Mathematics and statistics lessons about elections

Study elections in mathematics because it is important

Too often mathematics is seen as pure and apolitical.  Maths teachers may keep away from concepts that seem messy and without right and wrong answers. However, teachers of mathematics and statistics have much to offer to increase democratic power in the upcoming NZ general elections (and all future elections really). The bizarre outcomes for elections around the world recently (2016/2017 Brexit, Trump) are evidence that we need a compassionate, rational, informed populace, who is engaged in the political process, to choose who will lead our country. Knowledge is power, and when people do not understand the political process, they are less likely to vote. We need to make sure that students understand how voting, the electoral system, and political polls work. Some of our students in Year 13 will be voting this election, and students’ parents can be influenced to vote.

There are some lessons provided on the Electoral Commission site.   Sadly all the teaching resources are positioned in the social studies learning area – with none in statistics and mathematics. Similarly in the Senior Secondary guides, all the results from a search on elections were in the social studies subject area.

Elections are mathematically and statistically interesting and relevant

In New Zealand, our MMP system throws up some very interesting mathematical processes for higher level explorations. Political polls will be constantly in the news, and provide up-to-date material for discussions about polls, sample sizes, sampling methods, sampling error etc.

Feedback

It would be great to hear from anyone who uses these ideas. If you have developed them further, so much the better. Do share with us in the comments.

Suggestions for lessons

These suggestions for lessons are listed more or less in increasing levels of complexity. However I have been amazed at what Year 1 children can do. It seems to me that they are more willing to tackle difficult tasks than many older children. These lessons also embrace other curriculum areas such as technology, English and social studies.

Physical resources

Make a ballot box, make a voting paper. Talk about randomising the names on the paper. How big does the box need to be? How many ballot boxes are being made for the upcoming election? How much cardboard is needed?

Follow the polls

Make a time series graph of poll results. Each time there is a new result, plot it on the graph over the date, and note the sample size. At higher levels you might like to put confidence intervals on either side of the plotted value. A rule of thumb is 1/square root of the sample size. For example if the sample size is 700, the margin of error is 3.7%. So if the poll reported a party gaining 34% of the vote, the confidence interval would be from 33.3% to 37.7%.

You can get a good summary of political polls on Wikipedia.

From NZ maths  – On the Campaign Trail (CL 4)

Figure it Out, Number sense  Book 2 Level 4 – has an exercise about finding fractions, decimals, and percentages of amounts expressed as whole numbers, simple fractions, and decimals.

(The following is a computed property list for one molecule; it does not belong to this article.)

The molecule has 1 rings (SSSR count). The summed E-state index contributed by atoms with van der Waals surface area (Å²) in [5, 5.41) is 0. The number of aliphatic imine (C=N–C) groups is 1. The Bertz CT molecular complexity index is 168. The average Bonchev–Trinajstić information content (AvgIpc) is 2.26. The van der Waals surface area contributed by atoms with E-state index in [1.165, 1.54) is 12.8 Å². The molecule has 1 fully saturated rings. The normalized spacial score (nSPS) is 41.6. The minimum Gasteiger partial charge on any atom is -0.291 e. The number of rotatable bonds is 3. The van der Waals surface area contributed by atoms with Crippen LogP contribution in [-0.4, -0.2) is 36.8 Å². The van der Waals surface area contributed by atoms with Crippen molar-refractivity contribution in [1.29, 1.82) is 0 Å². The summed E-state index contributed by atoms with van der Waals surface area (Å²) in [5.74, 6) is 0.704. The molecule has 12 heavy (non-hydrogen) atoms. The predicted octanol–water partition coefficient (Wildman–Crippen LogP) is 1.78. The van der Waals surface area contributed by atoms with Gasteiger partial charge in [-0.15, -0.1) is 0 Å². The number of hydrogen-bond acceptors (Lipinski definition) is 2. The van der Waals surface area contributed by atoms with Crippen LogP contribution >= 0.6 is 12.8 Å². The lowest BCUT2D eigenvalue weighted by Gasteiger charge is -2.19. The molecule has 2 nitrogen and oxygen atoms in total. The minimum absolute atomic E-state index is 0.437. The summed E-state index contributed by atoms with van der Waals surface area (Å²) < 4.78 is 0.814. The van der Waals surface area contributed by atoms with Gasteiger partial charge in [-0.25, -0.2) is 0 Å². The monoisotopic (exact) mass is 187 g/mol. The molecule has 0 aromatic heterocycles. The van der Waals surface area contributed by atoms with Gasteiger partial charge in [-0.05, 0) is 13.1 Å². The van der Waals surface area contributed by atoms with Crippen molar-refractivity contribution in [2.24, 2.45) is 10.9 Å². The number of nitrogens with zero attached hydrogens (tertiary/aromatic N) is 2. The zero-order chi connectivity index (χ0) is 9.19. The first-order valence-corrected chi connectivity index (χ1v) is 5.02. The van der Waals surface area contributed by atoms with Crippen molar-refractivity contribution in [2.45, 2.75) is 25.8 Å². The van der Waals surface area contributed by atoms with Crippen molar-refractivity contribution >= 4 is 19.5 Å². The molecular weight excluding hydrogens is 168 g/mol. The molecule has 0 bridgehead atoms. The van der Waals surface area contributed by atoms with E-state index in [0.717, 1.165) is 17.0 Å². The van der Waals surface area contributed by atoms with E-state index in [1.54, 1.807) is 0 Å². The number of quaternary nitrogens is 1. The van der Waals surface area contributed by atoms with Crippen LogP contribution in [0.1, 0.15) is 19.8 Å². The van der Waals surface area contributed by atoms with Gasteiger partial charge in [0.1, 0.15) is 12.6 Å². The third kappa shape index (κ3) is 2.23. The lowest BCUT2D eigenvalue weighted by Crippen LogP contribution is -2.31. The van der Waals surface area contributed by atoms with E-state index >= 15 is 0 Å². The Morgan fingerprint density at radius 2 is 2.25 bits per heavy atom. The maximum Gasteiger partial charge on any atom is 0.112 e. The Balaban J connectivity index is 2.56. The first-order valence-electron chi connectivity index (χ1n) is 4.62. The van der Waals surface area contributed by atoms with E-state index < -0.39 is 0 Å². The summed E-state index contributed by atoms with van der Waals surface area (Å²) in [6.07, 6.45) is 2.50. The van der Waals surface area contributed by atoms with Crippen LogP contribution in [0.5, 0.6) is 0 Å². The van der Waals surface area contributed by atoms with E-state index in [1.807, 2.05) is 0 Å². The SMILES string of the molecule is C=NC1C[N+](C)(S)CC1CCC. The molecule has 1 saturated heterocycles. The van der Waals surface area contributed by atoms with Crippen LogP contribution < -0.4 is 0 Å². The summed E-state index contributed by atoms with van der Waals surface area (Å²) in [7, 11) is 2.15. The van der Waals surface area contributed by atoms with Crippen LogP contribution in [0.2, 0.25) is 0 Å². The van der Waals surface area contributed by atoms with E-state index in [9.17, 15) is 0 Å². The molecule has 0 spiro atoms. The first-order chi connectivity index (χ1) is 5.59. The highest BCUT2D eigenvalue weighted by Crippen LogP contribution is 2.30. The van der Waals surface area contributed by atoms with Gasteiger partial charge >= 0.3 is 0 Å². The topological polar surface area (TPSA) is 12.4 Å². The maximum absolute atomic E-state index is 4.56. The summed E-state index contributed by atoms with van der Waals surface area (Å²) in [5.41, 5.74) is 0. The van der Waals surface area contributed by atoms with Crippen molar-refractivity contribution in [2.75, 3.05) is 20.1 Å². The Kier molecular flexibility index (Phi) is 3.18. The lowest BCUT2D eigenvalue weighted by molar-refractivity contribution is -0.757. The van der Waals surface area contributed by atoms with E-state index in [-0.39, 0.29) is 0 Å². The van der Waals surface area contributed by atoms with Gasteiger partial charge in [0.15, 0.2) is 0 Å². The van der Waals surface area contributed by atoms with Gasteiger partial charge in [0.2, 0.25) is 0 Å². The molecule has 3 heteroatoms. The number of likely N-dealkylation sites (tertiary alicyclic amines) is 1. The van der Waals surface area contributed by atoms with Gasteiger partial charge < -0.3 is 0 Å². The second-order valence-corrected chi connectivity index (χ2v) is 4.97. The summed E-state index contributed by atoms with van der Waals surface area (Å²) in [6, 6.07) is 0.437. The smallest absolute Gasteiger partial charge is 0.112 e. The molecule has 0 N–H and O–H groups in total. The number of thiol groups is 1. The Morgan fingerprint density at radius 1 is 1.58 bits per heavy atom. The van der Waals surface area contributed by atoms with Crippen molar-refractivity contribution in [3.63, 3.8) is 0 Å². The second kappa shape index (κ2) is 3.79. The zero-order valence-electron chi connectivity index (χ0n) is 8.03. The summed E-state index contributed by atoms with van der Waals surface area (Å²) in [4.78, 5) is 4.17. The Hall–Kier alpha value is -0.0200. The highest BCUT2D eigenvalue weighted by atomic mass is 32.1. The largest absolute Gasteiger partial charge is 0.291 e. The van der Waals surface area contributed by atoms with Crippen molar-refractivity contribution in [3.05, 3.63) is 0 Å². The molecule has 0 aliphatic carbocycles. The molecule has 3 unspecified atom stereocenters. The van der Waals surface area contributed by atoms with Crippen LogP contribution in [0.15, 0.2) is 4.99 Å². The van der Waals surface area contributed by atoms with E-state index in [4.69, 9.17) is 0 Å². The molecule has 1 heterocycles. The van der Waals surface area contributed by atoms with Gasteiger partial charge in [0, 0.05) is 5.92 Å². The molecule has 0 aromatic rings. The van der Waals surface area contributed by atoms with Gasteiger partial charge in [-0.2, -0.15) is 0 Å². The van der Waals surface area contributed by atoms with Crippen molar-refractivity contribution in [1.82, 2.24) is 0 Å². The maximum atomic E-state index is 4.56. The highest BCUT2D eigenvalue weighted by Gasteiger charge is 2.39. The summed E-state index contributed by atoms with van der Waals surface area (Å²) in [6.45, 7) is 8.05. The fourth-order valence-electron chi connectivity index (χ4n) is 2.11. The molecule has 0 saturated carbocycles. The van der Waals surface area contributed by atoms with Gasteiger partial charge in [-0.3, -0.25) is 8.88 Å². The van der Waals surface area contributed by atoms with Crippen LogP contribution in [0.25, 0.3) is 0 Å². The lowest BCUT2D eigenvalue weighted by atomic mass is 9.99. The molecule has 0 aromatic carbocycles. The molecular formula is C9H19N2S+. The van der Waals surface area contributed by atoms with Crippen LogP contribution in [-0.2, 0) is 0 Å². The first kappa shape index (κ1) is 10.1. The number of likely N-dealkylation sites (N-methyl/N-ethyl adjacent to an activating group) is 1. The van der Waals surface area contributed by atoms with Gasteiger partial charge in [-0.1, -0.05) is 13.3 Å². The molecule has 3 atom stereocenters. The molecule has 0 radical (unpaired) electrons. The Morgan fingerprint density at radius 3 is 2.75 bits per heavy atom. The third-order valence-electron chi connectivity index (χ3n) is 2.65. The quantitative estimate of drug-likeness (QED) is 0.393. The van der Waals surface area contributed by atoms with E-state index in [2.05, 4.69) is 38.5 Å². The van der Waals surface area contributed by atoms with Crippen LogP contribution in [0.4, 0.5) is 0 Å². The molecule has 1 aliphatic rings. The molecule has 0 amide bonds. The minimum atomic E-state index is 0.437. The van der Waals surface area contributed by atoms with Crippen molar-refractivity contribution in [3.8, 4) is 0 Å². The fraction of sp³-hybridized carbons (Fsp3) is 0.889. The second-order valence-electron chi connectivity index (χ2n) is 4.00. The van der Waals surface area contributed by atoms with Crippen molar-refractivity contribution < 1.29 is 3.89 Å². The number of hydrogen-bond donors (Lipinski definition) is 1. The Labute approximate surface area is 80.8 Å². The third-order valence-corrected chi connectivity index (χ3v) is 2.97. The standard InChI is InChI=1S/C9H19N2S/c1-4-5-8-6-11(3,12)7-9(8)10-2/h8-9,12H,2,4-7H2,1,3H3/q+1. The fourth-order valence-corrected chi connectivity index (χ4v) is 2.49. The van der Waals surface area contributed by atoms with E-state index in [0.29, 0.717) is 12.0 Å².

From NZ maths – Whose News (CL 4)

This is a guide to running an analysis on the level of representation of different geopgraphic areas in the news. The same lesson could be used for representation of different parties or different issues.

Graphical representations

The newspapers and online will be full of graphs and other graphical representations. Keep a collection and evaluate them for clarity and attractiveness.

How many people will be employed on election day?

This inquiry uses a mixture of internet search, mathematical modelling, estimation and calculation.

  • How many electorates are there?
  • How many polling booths per electorate?
  • How many people per booth?
  • How long are they employed for?

Fairness of booth provision

  • Is the location of polling booths fair?
  • What is the furthest distance a person might need to travel to a voting booth?
  • What do people in other countries do?

The mathematics of MMP

This link provides a thorough explanation of the system. A project could be for students to work out what it is saying and make a powerpoint presentation or short video explaining it more simply.

Overhang and scenario modelling

Overhang occurs when a party gets more electoral MPS elected than their proportion allows. Here is a fact sheet about overhang and findings of the electoral review. Students could create scenarios to evaluate the effect of overhang and find out what is the biggest overhang possible.

Small party provisions

How might the previous two election results have been different if there were not the 5% and coat-tailing rules?

Gerrymandering

Different ways of assigning areas to electorates get different results. The Wikipedia article on Gerrymandering has some great examples and diagrams on how it all happens, and the history behind the name.

Statistical analysis of age and other demographics

Statistics should be analysed in response to a problem, rather than just for the sake of it.
Suggested Scenario: A new political party is planning to appeal to young voters, under 30 years of age. They wish to find out which five electorates are the best to target. You may also wish to include turn-out statistics in your analysis.

Resource: Enrolment statistics by electorate – some graphs supplied, percentages for each electorate.

Statistical analysis of turn out